The Incoming Tide by Cameron Pierce
Broken River Books, 2015
88 pages / $7.95 Buy from Amazon
Could the pocket-sized volume of poetry be the most important political statement in the debate for art’s universal appeal? Frank O’Hara’s Lunch Poems—and the rest of “The Pocket Poets Series,” really—certainly vied for the necessity of a teensy book of verse to accompany lunch. Cameron Pierce’s newest book, The Incoming Tide, is a slim volume of poetry and lyrical essays about Pierce’s fishing adventures, his life in Astoria, and his transition into domestic life and fatherhood, and it’s an excellent lunchtime companion, too.
Pierce has been publishing a slew of fish-themed books this year, but The Incoming Tide marks a high point in his writing career. The collection maintains the sincere weirdness of his excellent story collection Our Love Will Go the Way of the Salmon while distancing itself from the bizarro moniker so firmly branded across his previous books. And, sure, there’s an essay about an experience with a haunted lawnmower, poems referring to “the skeleton hands of aliens,” and there’s a firm skull motif throughout, but, for the most part, reality is a far more constant feature in this collection than in Pierce’s previous work. “Up [on XXX Creek] there exists a futuristic world where trout outnumber people,” Pierce writes. “That’s my kind of science fiction.”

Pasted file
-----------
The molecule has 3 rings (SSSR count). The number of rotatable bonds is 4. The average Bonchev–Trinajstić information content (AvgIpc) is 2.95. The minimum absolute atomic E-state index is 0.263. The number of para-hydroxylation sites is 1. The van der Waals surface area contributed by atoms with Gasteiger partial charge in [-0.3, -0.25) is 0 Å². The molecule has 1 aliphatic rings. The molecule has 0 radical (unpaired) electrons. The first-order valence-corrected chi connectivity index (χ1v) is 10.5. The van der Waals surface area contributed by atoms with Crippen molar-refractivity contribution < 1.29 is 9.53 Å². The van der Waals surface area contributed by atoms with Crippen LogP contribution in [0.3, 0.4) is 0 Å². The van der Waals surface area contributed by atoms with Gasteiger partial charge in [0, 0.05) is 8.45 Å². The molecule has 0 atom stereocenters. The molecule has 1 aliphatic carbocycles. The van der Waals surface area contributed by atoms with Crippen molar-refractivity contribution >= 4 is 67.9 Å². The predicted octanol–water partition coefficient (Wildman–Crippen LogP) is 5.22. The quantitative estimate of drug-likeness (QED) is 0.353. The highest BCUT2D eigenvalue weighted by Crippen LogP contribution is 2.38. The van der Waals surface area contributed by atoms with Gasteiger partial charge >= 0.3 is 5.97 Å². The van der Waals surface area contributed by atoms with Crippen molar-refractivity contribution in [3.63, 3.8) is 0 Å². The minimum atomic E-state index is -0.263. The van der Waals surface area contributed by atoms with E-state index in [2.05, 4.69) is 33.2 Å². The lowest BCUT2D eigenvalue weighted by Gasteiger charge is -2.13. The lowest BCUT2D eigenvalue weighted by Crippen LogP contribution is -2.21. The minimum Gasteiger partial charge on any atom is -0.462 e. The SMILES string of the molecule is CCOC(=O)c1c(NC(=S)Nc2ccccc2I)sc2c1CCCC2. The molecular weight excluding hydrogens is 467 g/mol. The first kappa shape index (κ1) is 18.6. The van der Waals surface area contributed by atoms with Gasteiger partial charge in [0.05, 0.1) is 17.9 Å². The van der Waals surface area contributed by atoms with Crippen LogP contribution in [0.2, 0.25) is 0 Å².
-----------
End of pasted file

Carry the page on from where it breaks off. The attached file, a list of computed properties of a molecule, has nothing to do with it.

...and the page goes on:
The reverence he holds for fish and fishermen alike, the reverence for “the personal narratives that develop” while a fisherman goes about his job and how fishing is “about… how a fish fights—and just as importantly, how you fight the fish,” is contagious. I’ve never been a fan of fishing, and yet, I yearn to fish after reading Pierce’s collection, I long to go with him and his friends to dig clams, and, most of all, I wish he and his wife really would open up a Richard Brautigan-themed restaurant. But I suppose taking The Incoming Tide, with its faux-distressed cover—as if begging to be dog-eared and shoved in a back pocket or, more appropriately, a tackle box—along with me and reading it over and over will just have to do for now.